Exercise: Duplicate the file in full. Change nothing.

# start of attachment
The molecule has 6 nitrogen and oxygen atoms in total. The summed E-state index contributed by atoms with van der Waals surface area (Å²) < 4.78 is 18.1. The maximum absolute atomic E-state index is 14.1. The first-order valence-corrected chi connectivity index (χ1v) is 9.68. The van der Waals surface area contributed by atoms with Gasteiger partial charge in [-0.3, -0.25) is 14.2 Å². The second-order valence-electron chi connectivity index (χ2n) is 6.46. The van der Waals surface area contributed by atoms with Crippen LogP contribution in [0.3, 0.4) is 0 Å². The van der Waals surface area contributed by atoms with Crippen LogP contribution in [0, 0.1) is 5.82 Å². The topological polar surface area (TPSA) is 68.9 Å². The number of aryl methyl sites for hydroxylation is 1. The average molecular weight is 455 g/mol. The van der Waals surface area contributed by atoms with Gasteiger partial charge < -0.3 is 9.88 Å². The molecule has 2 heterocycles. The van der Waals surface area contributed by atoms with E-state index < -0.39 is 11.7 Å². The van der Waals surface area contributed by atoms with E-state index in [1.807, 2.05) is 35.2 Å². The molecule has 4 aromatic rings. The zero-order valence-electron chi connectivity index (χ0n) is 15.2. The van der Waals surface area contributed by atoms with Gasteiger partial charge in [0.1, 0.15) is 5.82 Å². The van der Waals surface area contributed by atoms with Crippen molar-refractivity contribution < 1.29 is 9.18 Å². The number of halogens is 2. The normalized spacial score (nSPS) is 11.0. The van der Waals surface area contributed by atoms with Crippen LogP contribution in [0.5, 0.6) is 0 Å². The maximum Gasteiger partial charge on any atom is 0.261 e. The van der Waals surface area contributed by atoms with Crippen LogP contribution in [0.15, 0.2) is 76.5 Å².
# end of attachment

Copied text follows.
The molecule has 6 nitrogen and oxygen atoms in total. The summed E-state index contributed by atoms with van der Waals surface area (Å²) < 4.78 is 18.1. The maximum absolute atomic E-state index is 14.1. The first-order valence-corrected chi connectivity index (χ1v) is 9.68. The van der Waals surface area contributed by atoms with Gasteiger partial charge in [-0.3, -0.25) is 14.2 Å². The second-order valence-electron chi connectivity index (χ2n) is 6.46. The van der Waals surface area contributed by atoms with Crippen LogP contribution in [0.3, 0.4) is 0 Å². The van der Waals surface area contributed by atoms with Crippen LogP contribution in [0, 0.1) is 5.82 Å². The topological polar surface area (TPSA) is 68.9 Å². The number of aryl methyl sites for hydroxylation is 1. The average molecular weight is 455 g/mol. The van der Waals surface area contributed by atoms with Gasteiger partial charge < -0.3 is 9.88 Å². The molecule has 2 heterocycles. The van der Waals surface area contributed by atoms with E-state index < -0.39 is 11.7 Å². The van der Waals surface area contributed by atoms with E-state index in [1.807, 2.05) is 35.2 Å². The molecule has 4 aromatic rings. The zero-order valence-electron chi connectivity index (χ0n) is 15.2. The van der Waals surface area contributed by atoms with Gasteiger partial charge in [0.1, 0.15) is 5.82 Å². The van der Waals surface area contributed by atoms with Crippen molar-refractivity contribution < 1.29 is 9.18 Å². The number of halogens is 2. The normalized spacial score (nSPS) is 11.0. The van der Waals surface area contributed by atoms with Crippen LogP contribution in [0.5, 0.6) is 0 Å². The maximum Gasteiger partial charge on any atom is 0.261 e. The van der Waals surface area contributed by atoms with Crippen LogP contribution in [0.15, 0.2) is 76.5 Å².